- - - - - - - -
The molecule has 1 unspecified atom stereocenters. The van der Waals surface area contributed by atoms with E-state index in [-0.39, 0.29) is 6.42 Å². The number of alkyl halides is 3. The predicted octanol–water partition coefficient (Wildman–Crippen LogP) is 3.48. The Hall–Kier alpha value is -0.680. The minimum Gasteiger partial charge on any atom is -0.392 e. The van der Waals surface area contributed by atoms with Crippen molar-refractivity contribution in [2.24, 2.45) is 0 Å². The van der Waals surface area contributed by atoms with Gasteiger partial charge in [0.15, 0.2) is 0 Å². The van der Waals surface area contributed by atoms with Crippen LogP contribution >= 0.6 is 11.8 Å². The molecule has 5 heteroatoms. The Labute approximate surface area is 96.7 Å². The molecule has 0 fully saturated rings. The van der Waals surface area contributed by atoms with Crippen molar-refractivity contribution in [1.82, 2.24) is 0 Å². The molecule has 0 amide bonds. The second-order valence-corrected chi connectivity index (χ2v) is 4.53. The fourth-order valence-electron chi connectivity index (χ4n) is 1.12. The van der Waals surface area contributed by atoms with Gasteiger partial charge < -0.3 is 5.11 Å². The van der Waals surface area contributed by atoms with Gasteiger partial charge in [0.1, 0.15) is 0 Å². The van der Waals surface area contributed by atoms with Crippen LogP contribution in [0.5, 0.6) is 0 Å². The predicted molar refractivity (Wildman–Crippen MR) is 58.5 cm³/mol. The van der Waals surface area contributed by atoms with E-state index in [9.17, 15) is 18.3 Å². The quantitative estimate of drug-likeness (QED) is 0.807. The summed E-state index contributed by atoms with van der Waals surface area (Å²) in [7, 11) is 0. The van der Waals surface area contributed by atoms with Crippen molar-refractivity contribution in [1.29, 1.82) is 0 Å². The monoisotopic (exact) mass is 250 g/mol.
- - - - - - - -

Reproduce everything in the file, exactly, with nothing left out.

The molecule has 1 unspecified atom stereocenters. The van der Waals surface area contributed by atoms with E-state index in [-0.39, 0.29) is 6.42 Å². The number of alkyl halides is 3. The predicted octanol–water partition coefficient (Wildman–Crippen LogP) is 3.48. The Hall–Kier alpha value is -0.680. The minimum Gasteiger partial charge on any atom is -0.392 e. The van der Waals surface area contributed by atoms with Crippen molar-refractivity contribution in [2.24, 2.45) is 0 Å². The van der Waals surface area contributed by atoms with Gasteiger partial charge in [0.15, 0.2) is 0 Å². The van der Waals surface area contributed by atoms with Crippen LogP contribution >= 0.6 is 11.8 Å². The molecule has 5 heteroatoms. The Labute approximate surface area is 96.7 Å². The molecule has 0 fully saturated rings. The van der Waals surface area contributed by atoms with Crippen molar-refractivity contribution in [1.82, 2.24) is 0 Å². The molecule has 0 amide bonds. The second-order valence-corrected chi connectivity index (χ2v) is 4.53. The fourth-order valence-electron chi connectivity index (χ4n) is 1.12. The van der Waals surface area contributed by atoms with Gasteiger partial charge < -0.3 is 5.11 Å². The van der Waals surface area contributed by atoms with Gasteiger partial charge in [0.1, 0.15) is 0 Å². The van der Waals surface area contributed by atoms with Crippen LogP contribution in [0.5, 0.6) is 0 Å². The predicted molar refractivity (Wildman–Crippen MR) is 58.5 cm³/mol. The van der Waals surface area contributed by atoms with E-state index in [9.17, 15) is 18.3 Å². The quantitative estimate of drug-likeness (QED) is 0.807. The summed E-state index contributed by atoms with van der Waals surface area (Å²) in [7, 11) is 0. The van der Waals surface area contributed by atoms with Crippen molar-refractivity contribution in [1.29, 1.82) is 0 Å². The monoisotopic (exact) mass is 250 g/mol.